Chief Justice John Roberts knows this is his hour. Like it or not, the legal challenge to President Barack Obama's health reform law to be heard for three days starting Monday will define the legacy of the Roberts court.
If the court's five-justice conservative majority votes to overturn the individual mandate in the Affordable Care Act it will be remembered as an act of rank political decisionmaking and judicial activism. Unambiguous, long-standing legal precedent exists to uphold the law. But there is no sugar-coating what it will take for that result: an intellectually honest court.
The focus of this case is not individual liberty. It is easy to get confused since the premier issue before the court is whether Congress can tell people that they must have health insurance or pay a tax penalty. But remember, Mitt Romney, as governor of Massachusetts, imposed essentially the same individual mandate that exists in "ObamaCare" on Bay Staters in his "RomneyCare."
So if you have stuck in your craw the idea that government can't force people under any circumstances to buy a product they don't want from a private company, forget it. Massachusetts is doing it under its police powers, as could any other state. And the federal government did so in 1792 when it told every white male of a certain age to buy a musket or rifle and ammunition. President George Washington signed the militia measure — indicating that the founders were not averse to forcing commerce on the populace.
The case before the Supreme Court is a federalism dispute: whether the federal government has the power under the Commerce Clause to impose a health insurance regulation that would otherwise be the province of states.
For 70 years the Commerce Clause has been interpreted by the high court to grant the federal government sweeping power to regulate how parts of our national economy operate. Since health-related spending constitutes 17 percent of GDP, the broad subject easily impacts interstate commerce. But does a family's decision to go without health insurance and essentially self-insure for medical needs and emergencies impact interstate commerce?
Two now well-known cases demonstrate that the answer is "yes." In the 1942 case of Wickard vs. Filburn, the court affirmed the Commerce Clause power of the federal government to tell farmer Roscoe Filburn that he couldn't grow wheat for personal consumption beyond a government quota. Part of the court's rationale was that Filburn's inactivity, the act of not buying wheat on the open market, if aggregated with others who would do the same, would substantially affect interstate commerce.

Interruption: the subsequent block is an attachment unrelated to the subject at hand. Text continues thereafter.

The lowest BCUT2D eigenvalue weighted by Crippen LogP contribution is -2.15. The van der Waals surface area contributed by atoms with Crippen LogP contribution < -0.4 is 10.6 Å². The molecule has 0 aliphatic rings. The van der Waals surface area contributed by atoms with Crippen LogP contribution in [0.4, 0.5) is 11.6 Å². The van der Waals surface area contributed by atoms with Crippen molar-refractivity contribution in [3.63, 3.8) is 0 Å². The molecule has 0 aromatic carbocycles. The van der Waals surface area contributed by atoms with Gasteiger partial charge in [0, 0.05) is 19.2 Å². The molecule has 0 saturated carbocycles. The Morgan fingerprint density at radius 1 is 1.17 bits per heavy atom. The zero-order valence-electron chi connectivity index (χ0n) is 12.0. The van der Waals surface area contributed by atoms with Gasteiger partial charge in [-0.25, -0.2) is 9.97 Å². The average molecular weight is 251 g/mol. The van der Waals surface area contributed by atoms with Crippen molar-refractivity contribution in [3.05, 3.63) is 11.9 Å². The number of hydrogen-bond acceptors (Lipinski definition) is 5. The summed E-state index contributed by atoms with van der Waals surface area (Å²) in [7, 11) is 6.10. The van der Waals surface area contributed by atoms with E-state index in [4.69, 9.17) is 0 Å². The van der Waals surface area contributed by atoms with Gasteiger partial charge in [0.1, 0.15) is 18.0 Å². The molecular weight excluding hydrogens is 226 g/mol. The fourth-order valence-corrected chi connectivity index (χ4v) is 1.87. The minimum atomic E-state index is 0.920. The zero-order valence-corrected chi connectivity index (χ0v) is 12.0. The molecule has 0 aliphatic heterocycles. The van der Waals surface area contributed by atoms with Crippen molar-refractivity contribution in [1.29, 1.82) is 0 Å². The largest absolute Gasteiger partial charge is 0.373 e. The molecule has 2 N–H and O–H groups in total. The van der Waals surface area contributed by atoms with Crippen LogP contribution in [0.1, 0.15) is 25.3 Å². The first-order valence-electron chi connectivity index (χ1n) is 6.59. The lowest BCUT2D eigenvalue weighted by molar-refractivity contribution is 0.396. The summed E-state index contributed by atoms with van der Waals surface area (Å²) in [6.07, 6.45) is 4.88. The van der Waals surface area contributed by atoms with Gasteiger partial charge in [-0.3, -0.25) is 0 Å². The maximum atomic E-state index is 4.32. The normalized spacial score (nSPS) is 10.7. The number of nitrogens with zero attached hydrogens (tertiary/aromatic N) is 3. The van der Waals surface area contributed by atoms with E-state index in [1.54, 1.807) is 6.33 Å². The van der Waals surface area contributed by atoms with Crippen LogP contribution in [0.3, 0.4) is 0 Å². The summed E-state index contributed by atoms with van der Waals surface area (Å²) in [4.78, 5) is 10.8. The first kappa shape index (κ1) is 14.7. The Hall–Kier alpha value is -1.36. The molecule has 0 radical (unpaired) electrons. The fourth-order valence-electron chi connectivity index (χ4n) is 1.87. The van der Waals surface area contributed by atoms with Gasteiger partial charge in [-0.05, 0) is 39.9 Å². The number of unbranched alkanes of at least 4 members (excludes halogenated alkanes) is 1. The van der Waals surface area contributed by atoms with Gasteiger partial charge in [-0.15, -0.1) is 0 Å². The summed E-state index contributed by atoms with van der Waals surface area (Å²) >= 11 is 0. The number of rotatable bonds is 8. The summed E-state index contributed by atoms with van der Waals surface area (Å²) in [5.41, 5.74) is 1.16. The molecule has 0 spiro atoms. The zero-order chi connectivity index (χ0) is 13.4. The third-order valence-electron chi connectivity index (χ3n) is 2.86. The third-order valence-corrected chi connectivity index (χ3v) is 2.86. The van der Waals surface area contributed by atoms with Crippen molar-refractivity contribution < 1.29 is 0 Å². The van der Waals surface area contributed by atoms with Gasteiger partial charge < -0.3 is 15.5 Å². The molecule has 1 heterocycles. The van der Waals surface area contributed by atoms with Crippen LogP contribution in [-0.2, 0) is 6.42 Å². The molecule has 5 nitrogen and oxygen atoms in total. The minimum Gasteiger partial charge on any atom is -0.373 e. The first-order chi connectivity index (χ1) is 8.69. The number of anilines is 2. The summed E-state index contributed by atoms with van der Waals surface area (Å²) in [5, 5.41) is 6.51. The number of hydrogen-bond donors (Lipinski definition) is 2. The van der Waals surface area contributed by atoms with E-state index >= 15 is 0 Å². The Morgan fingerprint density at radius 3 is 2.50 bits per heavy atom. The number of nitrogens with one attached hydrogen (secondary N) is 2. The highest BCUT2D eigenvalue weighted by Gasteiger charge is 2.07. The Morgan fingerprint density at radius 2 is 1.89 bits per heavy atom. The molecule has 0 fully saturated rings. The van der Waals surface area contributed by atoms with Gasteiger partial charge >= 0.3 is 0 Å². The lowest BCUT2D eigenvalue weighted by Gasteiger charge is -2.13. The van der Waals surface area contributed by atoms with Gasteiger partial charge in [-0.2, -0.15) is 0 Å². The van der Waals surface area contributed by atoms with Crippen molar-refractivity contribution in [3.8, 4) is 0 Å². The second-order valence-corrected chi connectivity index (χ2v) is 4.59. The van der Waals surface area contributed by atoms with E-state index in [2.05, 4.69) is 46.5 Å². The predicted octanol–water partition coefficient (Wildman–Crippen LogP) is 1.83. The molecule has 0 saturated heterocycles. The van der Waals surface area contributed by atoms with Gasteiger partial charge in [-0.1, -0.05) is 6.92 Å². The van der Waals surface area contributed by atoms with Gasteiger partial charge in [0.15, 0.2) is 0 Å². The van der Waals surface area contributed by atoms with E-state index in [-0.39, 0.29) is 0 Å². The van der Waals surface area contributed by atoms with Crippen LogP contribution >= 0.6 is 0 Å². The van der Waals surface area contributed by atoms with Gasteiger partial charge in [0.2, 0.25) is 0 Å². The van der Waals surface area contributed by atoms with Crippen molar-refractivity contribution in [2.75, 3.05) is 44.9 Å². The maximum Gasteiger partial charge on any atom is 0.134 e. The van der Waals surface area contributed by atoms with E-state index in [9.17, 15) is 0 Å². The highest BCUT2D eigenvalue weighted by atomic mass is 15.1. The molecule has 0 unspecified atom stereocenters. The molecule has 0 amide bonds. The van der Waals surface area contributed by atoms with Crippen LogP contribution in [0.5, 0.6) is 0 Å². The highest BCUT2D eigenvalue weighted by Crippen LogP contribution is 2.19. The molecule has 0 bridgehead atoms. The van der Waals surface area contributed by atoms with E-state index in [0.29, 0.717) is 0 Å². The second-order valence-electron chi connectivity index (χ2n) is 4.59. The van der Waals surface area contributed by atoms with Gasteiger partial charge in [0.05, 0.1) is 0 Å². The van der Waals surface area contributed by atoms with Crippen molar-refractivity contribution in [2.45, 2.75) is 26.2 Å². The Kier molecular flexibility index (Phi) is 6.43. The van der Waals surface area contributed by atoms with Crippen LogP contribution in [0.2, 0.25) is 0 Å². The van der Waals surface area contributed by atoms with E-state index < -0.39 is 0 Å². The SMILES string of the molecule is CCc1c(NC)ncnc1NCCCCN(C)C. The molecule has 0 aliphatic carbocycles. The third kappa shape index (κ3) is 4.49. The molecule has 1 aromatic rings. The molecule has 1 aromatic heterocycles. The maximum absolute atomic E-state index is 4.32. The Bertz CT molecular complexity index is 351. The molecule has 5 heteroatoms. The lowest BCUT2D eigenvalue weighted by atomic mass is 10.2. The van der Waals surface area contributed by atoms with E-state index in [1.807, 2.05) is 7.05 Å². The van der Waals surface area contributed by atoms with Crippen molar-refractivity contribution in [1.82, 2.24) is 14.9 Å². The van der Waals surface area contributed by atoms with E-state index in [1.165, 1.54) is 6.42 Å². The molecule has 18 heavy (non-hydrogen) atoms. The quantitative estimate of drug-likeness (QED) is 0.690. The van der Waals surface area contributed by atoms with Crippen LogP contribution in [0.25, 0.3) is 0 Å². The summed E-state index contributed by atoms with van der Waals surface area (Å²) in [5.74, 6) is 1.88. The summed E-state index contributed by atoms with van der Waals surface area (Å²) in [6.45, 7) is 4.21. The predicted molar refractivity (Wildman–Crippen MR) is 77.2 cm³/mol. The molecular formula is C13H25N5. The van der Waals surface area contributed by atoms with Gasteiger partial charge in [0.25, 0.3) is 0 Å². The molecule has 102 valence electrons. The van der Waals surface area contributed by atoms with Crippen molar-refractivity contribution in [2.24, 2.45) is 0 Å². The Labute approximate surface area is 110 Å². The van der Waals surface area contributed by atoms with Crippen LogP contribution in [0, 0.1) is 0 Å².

In the 2005 case of Gonzales vs. Raich, the court cited Wickard in giving the federal government the power to outlaw the home growing of medicinal marijuana for personal consumption even in states that permit it. Conservative Justices Anthony Kennedy and Antonin Scalia helped make up the majority.
Roberts, who wasn't on the court then, said in his Senate confirmation hearing that he had "no agenda to overturn" the precedents of Raich or Wickard.
Well, applying those precedents to the choice of Americans not to buy health insurance easily demonstrates that it impacts interstate commerce. In 2008, uncompensated care for the uninsured cost $56 billion to $73 billion, much of it for free hospital care, according to the U.S. Department of Health and Human Services. And since sooner or later nearly everyone utilizes health care, with the uninsured shifting costs to others, the federal government may create a rational national scheme to pay for it.
In the opinion of legal experts and court-watchers asked for their predictions in an American Bar Association report, the court will uphold the individual mandate 6-3, with Roberts and Kennedy joining the court's four liberals. That would be a serviceable showing of impartiality.
But if the principle of stare decisis is ignored to upend health care reform by a 5-4 vote along ideological lines, the Roberts court will be marked as baldly partisan, a manservant to politics rather than the law. Roberts can't possibly want that permanent tattoo for himself or the court that bears his name.